At the same time, he started reading about the hostility that existed between elephants and coffee farmers in India and the West African country of Cameroon. When elephants were hungry, they’d come onto the coffee plantations, where they’d do more than eat the coffee cherries; they’d destroy the whole plant. Farmers sometimes became so angry that they’d kill the elephants.
Knowing that only made Blake more passionate about his dream. He wanted to create a business that would also improve the relationship between farmers and elephants.
“I set out to work with wildlife experts and the government to try to improve conditions for the animals and those farmers,” Blake told us.
So, he set out to prove that elephant-refined coffee was a desirable product. He convinced his local zoo in Canada to let him use their elephants to develop his blend. At first, he thought he could just feed the coffee cherries to the elephants as part of their food, but the coffee that they produced wasn’t all tasty.
Eventually, he moved to an elephant camp in Sumatra, Indonesia, where he continued to work on creating a better coffee. By 2011, he knew how to make an excellent cup of coffee from start to finish.
Now that he had the development process down, Blake needed to find elephants that were humanely treated. He found another elephant camp in Northern Thailand, where he perfected the technique over the next four years. Still, though, he needed more elephants if he wanted to expand his coffee bean production.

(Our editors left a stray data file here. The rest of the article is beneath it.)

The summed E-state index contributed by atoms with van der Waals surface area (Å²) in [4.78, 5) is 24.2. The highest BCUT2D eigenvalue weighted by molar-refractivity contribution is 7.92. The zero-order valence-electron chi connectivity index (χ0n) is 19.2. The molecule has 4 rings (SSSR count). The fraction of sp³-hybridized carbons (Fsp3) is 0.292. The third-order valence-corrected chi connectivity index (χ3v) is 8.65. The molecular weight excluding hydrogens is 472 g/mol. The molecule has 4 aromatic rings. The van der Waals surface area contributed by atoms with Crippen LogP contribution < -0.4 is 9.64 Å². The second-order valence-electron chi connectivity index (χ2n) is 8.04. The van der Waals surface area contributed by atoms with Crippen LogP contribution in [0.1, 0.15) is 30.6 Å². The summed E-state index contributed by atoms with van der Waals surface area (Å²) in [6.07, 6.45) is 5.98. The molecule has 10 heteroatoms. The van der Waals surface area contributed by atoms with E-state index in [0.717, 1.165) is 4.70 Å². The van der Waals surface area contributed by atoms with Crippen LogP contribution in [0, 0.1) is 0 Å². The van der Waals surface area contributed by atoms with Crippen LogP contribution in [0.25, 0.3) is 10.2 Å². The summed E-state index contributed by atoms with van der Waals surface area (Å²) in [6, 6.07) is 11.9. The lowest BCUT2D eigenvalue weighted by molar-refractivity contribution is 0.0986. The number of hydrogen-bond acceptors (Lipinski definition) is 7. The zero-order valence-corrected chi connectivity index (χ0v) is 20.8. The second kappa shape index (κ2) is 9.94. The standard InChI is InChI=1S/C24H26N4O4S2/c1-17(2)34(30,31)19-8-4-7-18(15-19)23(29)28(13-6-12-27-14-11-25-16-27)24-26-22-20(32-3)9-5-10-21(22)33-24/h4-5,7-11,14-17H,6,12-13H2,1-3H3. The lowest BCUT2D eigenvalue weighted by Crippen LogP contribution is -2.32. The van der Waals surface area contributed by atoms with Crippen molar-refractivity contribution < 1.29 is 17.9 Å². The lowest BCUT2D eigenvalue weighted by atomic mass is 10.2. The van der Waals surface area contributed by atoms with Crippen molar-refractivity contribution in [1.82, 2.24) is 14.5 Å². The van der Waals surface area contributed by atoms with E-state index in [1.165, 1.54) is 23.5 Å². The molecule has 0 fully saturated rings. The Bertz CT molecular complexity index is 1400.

He decided to move to the largest elephant camp in the world, in Surin, Thailand. There, he could devote all of his energy to the business.
A Memorable Experience to Share with Your Partner
Black Ivory Coffee now has a devoted following of elite clientele, and it is served at five-star hotels, including the Four Seasons and the Ritz Carlton.
“If it’s good enough for those establishments, that says something about the coffee’s quality,” Blake said.
Black Ivory Coffee isn’t the kind of coffee that you can grind and put into your French press every morning. Instead, a single packet that makes around four espresso cups costs $100. That price is due to the rarity of the beans; in 2019, the company only produced about 220 pounds of product.
Blake doesn’t recommend brewing the coffee in a traditional way. Instead, he suggests ordering the company’s own coffee brewer. The machine is based on an 1840s model and uses a flame to heat and brew the beans.
“I would say it’s the most beautiful way someone can drink coffee. It looks like a science experiment and a steampunk-style project. If somebody wants to splurge, it’s a great option,” he told us.